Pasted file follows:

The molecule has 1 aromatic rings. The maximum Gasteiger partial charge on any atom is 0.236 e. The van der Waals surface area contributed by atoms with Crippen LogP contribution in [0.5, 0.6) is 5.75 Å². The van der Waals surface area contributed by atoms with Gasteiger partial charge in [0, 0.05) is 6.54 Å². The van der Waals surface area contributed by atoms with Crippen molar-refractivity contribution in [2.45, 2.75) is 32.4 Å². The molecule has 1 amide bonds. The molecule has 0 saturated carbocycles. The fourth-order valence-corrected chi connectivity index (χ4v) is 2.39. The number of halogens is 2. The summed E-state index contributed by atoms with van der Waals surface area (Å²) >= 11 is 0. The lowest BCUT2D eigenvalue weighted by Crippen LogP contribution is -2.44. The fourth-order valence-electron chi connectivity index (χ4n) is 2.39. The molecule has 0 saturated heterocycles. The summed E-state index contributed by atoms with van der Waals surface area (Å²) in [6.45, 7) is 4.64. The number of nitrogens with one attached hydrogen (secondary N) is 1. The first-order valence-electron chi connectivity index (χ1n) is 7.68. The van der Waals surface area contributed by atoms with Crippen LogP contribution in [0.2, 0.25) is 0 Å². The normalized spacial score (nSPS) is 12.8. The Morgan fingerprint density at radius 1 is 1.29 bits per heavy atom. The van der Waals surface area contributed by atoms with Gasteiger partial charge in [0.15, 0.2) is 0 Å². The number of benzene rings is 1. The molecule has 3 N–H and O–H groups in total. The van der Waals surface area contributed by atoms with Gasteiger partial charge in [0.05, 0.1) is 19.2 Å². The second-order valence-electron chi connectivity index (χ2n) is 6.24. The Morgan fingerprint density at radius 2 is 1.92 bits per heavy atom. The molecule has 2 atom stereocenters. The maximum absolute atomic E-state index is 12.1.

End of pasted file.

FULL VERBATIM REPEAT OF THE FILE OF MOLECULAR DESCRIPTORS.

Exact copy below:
The molecule has 1 aromatic rings. The maximum Gasteiger partial charge on any atom is 0.236 e. The van der Waals surface area contributed by atoms with Crippen LogP contribution in [0.5, 0.6) is 5.75 Å². The van der Waals surface area contributed by atoms with Gasteiger partial charge in [0, 0.05) is 6.54 Å². The van der Waals surface area contributed by atoms with Crippen molar-refractivity contribution in [2.45, 2.75) is 32.4 Å². The molecule has 1 amide bonds. The molecule has 0 saturated carbocycles. The fourth-order valence-corrected chi connectivity index (χ4v) is 2.39. The number of halogens is 2. The summed E-state index contributed by atoms with van der Waals surface area (Å²) >= 11 is 0. The lowest BCUT2D eigenvalue weighted by Crippen LogP contribution is -2.44. The fourth-order valence-electron chi connectivity index (χ4n) is 2.39. The molecule has 0 saturated heterocycles. The summed E-state index contributed by atoms with van der Waals surface area (Å²) in [6.45, 7) is 4.64. The number of nitrogens with one attached hydrogen (secondary N) is 1. The first-order valence-electron chi connectivity index (χ1n) is 7.68. The van der Waals surface area contributed by atoms with Crippen LogP contribution in [0.2, 0.25) is 0 Å². The normalized spacial score (nSPS) is 12.8. The Morgan fingerprint density at radius 1 is 1.29 bits per heavy atom. The van der Waals surface area contributed by atoms with Gasteiger partial charge in [0.15, 0.2) is 0 Å². The number of benzene rings is 1. The molecule has 3 N–H and O–H groups in total. The van der Waals surface area contributed by atoms with Gasteiger partial charge in [0.05, 0.1) is 19.2 Å². The second-order valence-electron chi connectivity index (χ2n) is 6.24. The Morgan fingerprint density at radius 2 is 1.92 bits per heavy atom. The molecule has 2 atom stereocenters. The maximum absolute atomic E-state index is 12.1.